5 “S” reasons to keep your goal

The Ultimate 5 “S” reasons to keep goals

Many people and companies start out with an ambitious goal and then “day to day” activity creeps in. An occasional crisis or special demand on resources and time makes the goal slide away and then old habits impact the desire to hit a goal.

Does your goal setting exercise solve or create?

Experience learning but do not give up.

Experience learning but do not give up.

There is no doubt that some goals become redundant and are worthy to drop if significant new opportunities render the old goal irrelevant. The majority of good goals will however remain and so here are 5 “S” reasons to keep them and work hard with a clear focus to make them happen.

  1. Seconds: We often work out the “days” spent on a task but I often prefer to work out the minutes or seconds. The change of scale tricks my brain into considering how much time I have already put into a task and helps me reflect how far I have progressed in the goal already. The goal was set with a purpose and it requires dedicated time to make it happen. (Bonus Tip: Create your time line and plot your progress. Link it to time AND milestones)

  2. Sensationalize: Top performers are more often seen smiling and simply enjoying what they do. Find a way to sensationalize your activities when working your goal to create the positive buzz, freshness and enjoyment of the work and actions you are involved with. (Bonus Tip: Seek small gratification areas of your action and embrace the emotions – If you love what you are doing then the rest falls easier)

  3. Significance: When you went through the goal setting process, what did you decide are going to be the rewards of doing the workout every day? If the goal was set to create an increase in customer retention of 8% or spend an extra hour a week learning, then remind yourself and the business of the significance of not reaching the goal. Is it still worth it? (Bonus Tip: Remind yourself of not just the goal, but what the goal means to others)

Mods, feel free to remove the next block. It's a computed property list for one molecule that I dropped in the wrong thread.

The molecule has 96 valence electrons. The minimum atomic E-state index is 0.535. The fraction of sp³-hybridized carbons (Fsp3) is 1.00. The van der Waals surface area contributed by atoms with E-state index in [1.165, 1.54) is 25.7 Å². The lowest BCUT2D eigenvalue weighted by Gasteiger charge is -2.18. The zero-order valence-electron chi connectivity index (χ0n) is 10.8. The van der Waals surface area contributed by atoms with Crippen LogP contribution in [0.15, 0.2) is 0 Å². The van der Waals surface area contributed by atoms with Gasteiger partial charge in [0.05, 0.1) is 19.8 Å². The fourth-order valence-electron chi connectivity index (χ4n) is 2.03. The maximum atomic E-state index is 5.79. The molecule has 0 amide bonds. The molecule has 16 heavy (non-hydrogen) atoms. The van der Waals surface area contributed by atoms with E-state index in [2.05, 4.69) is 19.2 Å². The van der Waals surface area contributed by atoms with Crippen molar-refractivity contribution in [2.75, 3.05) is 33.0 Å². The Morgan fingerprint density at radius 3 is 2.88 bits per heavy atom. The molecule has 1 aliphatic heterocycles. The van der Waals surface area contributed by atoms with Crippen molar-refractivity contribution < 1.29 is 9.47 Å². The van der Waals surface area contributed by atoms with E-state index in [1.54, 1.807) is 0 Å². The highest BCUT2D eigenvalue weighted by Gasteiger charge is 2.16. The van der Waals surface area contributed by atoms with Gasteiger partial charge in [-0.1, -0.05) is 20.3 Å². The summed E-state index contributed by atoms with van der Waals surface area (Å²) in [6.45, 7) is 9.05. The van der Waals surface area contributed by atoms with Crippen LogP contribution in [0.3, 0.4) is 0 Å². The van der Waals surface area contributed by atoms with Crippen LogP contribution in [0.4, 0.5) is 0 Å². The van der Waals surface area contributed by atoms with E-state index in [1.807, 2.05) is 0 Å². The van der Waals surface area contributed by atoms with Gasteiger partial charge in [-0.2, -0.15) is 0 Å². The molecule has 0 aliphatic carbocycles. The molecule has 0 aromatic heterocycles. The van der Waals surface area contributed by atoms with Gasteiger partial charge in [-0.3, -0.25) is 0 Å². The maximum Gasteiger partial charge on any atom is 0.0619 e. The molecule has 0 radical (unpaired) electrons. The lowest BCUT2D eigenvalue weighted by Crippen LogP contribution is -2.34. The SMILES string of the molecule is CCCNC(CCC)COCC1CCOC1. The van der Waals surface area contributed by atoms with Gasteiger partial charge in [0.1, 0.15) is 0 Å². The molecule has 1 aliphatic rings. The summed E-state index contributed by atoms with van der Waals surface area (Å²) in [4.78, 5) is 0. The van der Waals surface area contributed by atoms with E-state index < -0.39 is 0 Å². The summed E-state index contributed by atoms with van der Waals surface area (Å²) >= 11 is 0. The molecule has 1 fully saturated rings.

4. Serious or Symbolic? When you set the goal, were the intent more symbolic or was it a serious commitment? If you only “kind of” want to accomplish a goal, that I suggest this goal is not the goal for you. The goals that you pursue need to be the ones that you have a passion for and want to accomplish them as soon as possible. (Bonus Tip: Find links in your personal values to the goal , this will help create the “serious” motivational mindset)

  5. Synergy:  The path of improvement can often bring about a none linear change and results. Imagine becoming 10% faster at typing, 20% faster at reading and 10% more knowledgeable about a subject. The output result will be significantly greater than each step improvement; the combined effects can deliver exponential results. (Bonus Tip: When goal setting seek these potential cross over benefits and use each goal as an accountability partner to another goal.)

There are some cases that highlight a goal is not worth retaining, Some goals may create a drop in motivation in the short and medium term as you challenge habits, behaviors, time management and stretch your comfort zones. I argue that these are the very best reasons to keep your goal and are probably amongst the reasons why you created it in the first place.

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